Algorithms

Prior to implementing AI technology into your business, it is important to diligence the algorithm itself to ensure that it is acting reliably, transparently and not in a biased fashion. Inaccurate or discriminatory outputs are key risks associated with AI technology and those issues can result not just from issues in the data sets that the algorithm was trained on, but also from the programming of the algorithm itself.

Data sets used to train algorithms must be sufficient, fit for purpose and free from bias

A popular theory commonly termed AI's "white guy" problem, essentially suggests that if a population of coders lacks diversity it will result in algorithms being coded in such a way as to inherit that particular group's unconscious biases, resulting in discriminatory outcomes. Whether or not that theory is correct, it is essential that organisations diligence algorithms thoroughly prior to implementation to ensure that they are producing reliable results, in a transparent way and without bias.

To assist with this, many businesses are now engaging external advisors to conduct algorithmic audits. Although algorithmic auditing is still a relatively new practice, companies such as Deloitte and Accenture do already provide services in this area.   

Whether using consultants or in-house expertise, it is worth diligencing algorithms prior to implementation rather than looking to rely solely on contractual remedies later if things go wrong. This is particularly important when you are looking to procure technology from startups or growth stage organisations who may not have deep pockets.

Human checkpoints

Although AI technology can create vast efficiencies through automation and reducing the amount of human involvement required in a given process, it is important that we do not underestimate the continuing importance of the role of humans.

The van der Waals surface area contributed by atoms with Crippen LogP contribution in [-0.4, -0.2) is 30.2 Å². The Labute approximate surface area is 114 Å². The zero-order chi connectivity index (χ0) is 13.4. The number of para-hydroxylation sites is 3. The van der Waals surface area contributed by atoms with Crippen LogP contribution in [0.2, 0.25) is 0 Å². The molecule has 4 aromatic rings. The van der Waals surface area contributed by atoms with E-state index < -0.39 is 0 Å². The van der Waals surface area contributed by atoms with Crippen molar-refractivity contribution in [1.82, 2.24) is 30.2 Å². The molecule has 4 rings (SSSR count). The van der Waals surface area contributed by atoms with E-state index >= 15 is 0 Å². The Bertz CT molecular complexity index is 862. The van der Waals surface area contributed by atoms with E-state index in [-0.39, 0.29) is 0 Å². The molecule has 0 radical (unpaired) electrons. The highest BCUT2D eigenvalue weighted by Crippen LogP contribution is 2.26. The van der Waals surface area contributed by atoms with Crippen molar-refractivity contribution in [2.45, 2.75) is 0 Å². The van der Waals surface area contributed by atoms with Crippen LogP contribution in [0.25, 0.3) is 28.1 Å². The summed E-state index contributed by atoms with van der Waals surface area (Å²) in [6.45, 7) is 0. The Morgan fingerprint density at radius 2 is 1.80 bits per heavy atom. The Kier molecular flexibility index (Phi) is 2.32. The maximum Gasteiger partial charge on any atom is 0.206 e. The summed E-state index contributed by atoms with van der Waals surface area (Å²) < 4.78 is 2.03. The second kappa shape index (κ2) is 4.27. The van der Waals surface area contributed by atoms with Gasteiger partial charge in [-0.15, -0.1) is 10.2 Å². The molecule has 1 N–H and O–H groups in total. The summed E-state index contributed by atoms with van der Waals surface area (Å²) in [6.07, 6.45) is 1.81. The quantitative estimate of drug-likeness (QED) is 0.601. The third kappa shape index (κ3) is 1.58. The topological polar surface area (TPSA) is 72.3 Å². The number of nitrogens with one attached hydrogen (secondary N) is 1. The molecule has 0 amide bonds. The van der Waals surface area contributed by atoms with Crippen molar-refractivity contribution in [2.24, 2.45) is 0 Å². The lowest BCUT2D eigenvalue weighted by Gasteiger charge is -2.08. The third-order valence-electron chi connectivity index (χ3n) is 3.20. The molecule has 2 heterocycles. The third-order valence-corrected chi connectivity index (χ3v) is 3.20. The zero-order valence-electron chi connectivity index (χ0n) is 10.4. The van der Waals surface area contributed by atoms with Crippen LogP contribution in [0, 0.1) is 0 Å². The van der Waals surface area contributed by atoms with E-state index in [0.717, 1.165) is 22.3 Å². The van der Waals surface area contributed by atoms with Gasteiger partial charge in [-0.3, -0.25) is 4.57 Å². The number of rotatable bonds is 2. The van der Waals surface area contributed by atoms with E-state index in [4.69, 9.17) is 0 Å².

Having appropriate human checkpoints to scrutinise the technology, and its outputs, is important to ensure that the algorithm is at all times working suitably, not acting in a biased fashion and is still meeting organisational needs. This approach allows issues to be addressed at the earliest opportunity and before resulting in significant cost to the business. Human checkpoints need to be built into the technology and it is important that you consider the transparency of the tools you are looking to employ and whether they provide you with the ability to understand and assess their ongoing operation.

Each of the above factors above are essential to mitigating against the risks of implementing new AI technology and ensuring that the implementation effort really is worth the investment. These initiatives also assist an organisation to have, and maintain, a sound understanding of the technology, how it is operating and any issues associated with the same.

Liz Blythe
Liz Blythe

Contributed by Russell McVeagh Technology Partner Liz Blythe and Solicitor Zoe Sims.